LitLink

This is a course blog for the members of EH236 at the University of South Alabama, Spring 2006.

Tuesday, February 07, 2006

Rhetoric in The Interesting Narrative

Equiano uses two major forms of rhetoric in his slave narrative in order to show the injustice of slavery. These include sentiment and Christianity. The work, as a whole, appeals to the sentimental nature of the reader. The treatment of slaves, and young Equiano in particular, is appalling to any reasonable person. Slaves endured hunger, beatings, and horrifying treatment in general. As the reader reads through the story, he or she continually finds himself on an emotional roller coaster. As soon as Equiano begins to settle into a place that provides a safe, somewhat comfortable environment, he is snatched away for a worse circumstance. Not only does the overall story play on the emotions of the reader, Equiano uses specific passages to dwell the hardships into the mind of the reader.
One major passage in which the hearts of the readers go out to Equiano is when he found his sister; he was thrilled to see her again. He stated that he was “overpowered” and “neither of us could speak”. The reader is excited by the idea of the two of them being reunited, but that excitement is quickly lost when the two are once again torn apart. Equiano directly addresses his sister in order to fully show the sorrow he felt at their separation. He addresses the many hardships she is likely to face in the future including “the violence of the African trader, the pestilential stench of a Guinea ship, the seasoning in the European colonies, or the lash and lust of a brutal and unrelenting overseer”. This enables the reader to feel the love he has for his sister as if they were our own feelings while also showing the repulsive treatment she will surely receive. By changing the tone of his writing the reader experiences the true sorrow and pain felt, therefore directly reaching for the emotion of the reader. One aspect of the cruelty of the slave trade is portrayed through this passage. Equiano is able to show many of the different aspects in this way by playing to the emotions of the reader. By reaching our emotions in such a way, we must wonder how any reasonable person could have condoned this type of treatment of any individual, much less, thousands of people.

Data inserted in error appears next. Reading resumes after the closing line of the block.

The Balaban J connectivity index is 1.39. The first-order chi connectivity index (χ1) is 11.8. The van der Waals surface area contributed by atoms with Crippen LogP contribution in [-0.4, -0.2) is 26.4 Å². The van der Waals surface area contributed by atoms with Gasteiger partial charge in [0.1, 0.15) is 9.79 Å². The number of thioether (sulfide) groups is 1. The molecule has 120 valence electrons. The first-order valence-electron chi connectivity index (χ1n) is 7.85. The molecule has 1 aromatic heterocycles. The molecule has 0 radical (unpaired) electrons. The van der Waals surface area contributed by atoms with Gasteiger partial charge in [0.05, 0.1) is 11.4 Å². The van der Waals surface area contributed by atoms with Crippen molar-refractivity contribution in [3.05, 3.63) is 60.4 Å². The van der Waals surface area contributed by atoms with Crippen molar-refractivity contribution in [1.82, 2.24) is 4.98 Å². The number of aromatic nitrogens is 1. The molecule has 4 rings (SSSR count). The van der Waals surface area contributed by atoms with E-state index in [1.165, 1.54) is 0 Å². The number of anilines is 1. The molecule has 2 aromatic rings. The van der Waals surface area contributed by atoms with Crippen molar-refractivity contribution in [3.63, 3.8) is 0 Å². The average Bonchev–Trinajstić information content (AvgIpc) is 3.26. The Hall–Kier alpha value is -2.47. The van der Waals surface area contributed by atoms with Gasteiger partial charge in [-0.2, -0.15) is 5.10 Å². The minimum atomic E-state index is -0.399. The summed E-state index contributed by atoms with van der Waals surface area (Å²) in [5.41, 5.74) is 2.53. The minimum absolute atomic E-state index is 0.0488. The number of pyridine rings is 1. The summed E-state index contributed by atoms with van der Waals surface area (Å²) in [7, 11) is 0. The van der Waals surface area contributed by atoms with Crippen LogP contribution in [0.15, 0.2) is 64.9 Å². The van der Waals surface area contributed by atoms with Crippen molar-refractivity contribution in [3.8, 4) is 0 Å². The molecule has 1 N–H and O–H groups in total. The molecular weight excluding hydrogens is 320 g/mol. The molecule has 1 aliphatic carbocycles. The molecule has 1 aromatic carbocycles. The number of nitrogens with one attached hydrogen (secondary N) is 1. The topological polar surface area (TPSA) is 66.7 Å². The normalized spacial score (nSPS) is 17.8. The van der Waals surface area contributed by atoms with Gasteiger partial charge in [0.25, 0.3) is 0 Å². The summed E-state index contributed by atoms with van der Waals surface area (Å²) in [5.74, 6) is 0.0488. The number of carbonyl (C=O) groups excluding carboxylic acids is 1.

Christianity is another way in which Equiano attempts to reach out to the reader and display the horrifying nature of slavery. Through his slave narrative, Equiano attempts to show that the Africans who were sold into slavery were quite similar to Christians. They shared many of the same practices and beliefs; the major difference in the Christians and the Africans was the color of their skin. Again, the reader must wonder how any person could put another human being through the hardships involved in slavery. In one passage, Equiano compares many Jewish customs to that of the Ibo Africans including the practice of circumcision, “like the Jews, and made offerings and feasts on that occasion”, he expresses the similarities of naming of children after some event or circumstance, and the avoidance of calling God’s name in vain, and informed the reader that they were also unfamiliar with the practice of swearing. With so many similarities between the African and the Jewish, the reader must once again wonder what the grounds for the beginning of slavery could have been other than such a simplistic reason as the color of their skin. By expressing these similarities, the reader is forced to consider the stupidity of slavery forced on people.
The use of rhetoric in The Interesting Narrative of the Life of Olaudah Equiano was very important in the expression of questioning of how a reasonable populace could force this type of servitude on any other human being. He is able to explain that the slaves were no different than slave owners, yet they were forced to live according to the laws of unreasonable human beings. He was also able to express the true obscene nature of the slave trade.

1 Comments:

Blogger Julie said...

Nicely done. The passage you discuss about the final meeting of Equiano and his sister is indeed very heart wrenching. I also found that passage to stand out. I like how you digest the passage. I feel that you gave it the importance that Equiano gave to it in the text.

12:39 PM  

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